Deadline extended for Charlottesville police chief search survey, and other highlights from city manager report
There will be more segments in the future based from the Charlottesville City Council meeting, with information on how the collective bargaining discussion went. At this time, let’s learn a few more things from the report of Interim City Manager Michael C. Rogers.
A community survey to take public input on Charlottesville’s next police chief is underway. The city has hired the firm POLIHIRE to conduct community engagement and the first questionnaire had been due yesterday.
“We will extend the deadline until next Monday night and give people an opportunity to go on,” Rogers said.
“It’s confidential and we encourage people to really us what you think,” Rogers said. “What do you want to see in your next police chief?”
There’s no public word yet on what the process will be to find a new City Manager. The city’s contract with the Robert Bobb Group has been extended through the end of the year.
That was the only public comment Rogers made from the ten-page written report. Here are some other highlights:
- The city closed July 19 on the purchase of a parking lot at 921 East Jefferson Street. The city paid $1.65 million for the 0.4 acre property. The spaces will be available for monthly leases in the near future. (See previous story)
- A Committee for the Preservation, Maintenance, and Security of the Downtown Mall has begun meeting to plan for the 50th anniversary of the pedestrianized space. The firm Raftelis has been hired to work on the project.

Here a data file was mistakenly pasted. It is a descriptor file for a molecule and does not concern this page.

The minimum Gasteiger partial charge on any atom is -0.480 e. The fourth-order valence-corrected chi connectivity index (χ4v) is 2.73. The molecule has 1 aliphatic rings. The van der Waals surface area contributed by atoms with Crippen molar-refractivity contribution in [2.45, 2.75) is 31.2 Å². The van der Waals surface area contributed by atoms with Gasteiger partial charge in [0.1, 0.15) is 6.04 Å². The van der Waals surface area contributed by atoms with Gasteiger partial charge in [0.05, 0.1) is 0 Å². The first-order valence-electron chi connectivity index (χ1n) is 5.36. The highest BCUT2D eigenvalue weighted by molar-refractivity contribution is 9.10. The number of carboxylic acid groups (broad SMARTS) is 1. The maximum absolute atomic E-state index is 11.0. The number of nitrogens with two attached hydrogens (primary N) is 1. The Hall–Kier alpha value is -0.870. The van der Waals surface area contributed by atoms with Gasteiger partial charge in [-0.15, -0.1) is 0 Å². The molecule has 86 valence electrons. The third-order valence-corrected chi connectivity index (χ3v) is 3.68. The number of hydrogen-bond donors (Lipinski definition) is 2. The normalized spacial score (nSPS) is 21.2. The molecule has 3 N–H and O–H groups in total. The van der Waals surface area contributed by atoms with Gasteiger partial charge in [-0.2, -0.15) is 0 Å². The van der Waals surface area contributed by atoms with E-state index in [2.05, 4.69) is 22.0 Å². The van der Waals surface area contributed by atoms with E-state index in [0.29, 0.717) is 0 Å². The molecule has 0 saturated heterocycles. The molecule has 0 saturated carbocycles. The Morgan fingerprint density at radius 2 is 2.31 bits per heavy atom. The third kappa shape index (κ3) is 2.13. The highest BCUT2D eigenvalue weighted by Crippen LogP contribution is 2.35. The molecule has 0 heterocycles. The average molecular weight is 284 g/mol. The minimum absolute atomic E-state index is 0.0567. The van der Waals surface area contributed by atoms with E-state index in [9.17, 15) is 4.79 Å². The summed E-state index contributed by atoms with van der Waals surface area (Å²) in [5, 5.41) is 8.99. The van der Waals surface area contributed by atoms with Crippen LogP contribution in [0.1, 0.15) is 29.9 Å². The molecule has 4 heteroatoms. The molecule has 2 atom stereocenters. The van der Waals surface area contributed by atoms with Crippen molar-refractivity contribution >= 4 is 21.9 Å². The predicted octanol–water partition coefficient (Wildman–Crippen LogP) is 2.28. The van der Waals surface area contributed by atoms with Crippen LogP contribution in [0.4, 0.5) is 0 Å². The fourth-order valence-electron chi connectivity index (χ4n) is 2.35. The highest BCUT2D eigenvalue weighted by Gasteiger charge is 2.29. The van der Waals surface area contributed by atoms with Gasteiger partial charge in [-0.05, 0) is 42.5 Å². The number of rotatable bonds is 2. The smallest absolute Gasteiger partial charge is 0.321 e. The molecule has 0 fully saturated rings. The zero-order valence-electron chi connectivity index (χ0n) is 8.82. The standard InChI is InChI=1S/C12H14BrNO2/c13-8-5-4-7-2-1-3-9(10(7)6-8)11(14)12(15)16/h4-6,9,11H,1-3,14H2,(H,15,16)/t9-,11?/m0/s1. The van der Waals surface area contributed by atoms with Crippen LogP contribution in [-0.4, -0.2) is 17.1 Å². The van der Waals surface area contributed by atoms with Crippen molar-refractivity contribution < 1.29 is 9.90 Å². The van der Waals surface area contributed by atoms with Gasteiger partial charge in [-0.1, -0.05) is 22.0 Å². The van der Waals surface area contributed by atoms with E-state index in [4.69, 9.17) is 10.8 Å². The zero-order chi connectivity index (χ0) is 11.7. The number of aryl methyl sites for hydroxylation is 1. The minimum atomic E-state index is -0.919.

- The city is recruiting for several vacancies including Housing Program Manager, Grants Manager, Senior Transportation Project Manager. View all of the open positions on the city’s jobs website. The Housing Program Manager position is not yet posted but the written report states that the role “will manage all the City’s affordable housing efforts in an expanded role previously titled Housing Coordinator.” That position has been vacant since the summer of 2020 when John Sales became executive director of CRHA.
- Applications for the Charlottesville Homeowner Assistance Program (CHAP) are being taken through September 1 for relief from property taxes. Here’s the form.
Charlottesville Mayor Lloyd Snook said he encouraged people to read the full report.
“We tend to report on things only when there is crisis of some sort and its useful to know what’s happening on a month-by-month basis,” Snook said.
Snook also encouraged people to attend tomorrow’s Town Hall on Greenhouse Gas Reductions from 6 p.m. to 8 p.m. The registration page is here.
Snook also said he is working with Delegate Sally Hudson on bringing a new form of voting to Charlottesville now that the General Assembly has authorized localities to proceed.
“If you are interested in the question of ranked choice voting or instant runoff voting, both at the nominations process and at the elections process, we would have the ability to get it up and running before the 2023 Council nomination and election,” Snook said.
Next year there are three seats up on City Council including Snook’s seat as well as the seats held by Sena Magill and Michael Payne.
The Charlottesville Democratic Committee utilized instant run-off in a firehouse primary in the 2011 race. In a seven-way race, Kathy Galvin and Satyendra Huja both qualified in the first round of voting, but it would take five rounds for Dede Smith to get the nomination. Paul Beyer came in fourth place and was 29 votes below Smith.
Before you go: The time to write and research of this article is covered by paid subscribers to Charlottesville Community Engagement. In fact, this particular installment comes from the August 16, 2022 edition of the program. To ensure this research can be sustained, please consider becoming a paid subscriber or contributing monthly through Patreon.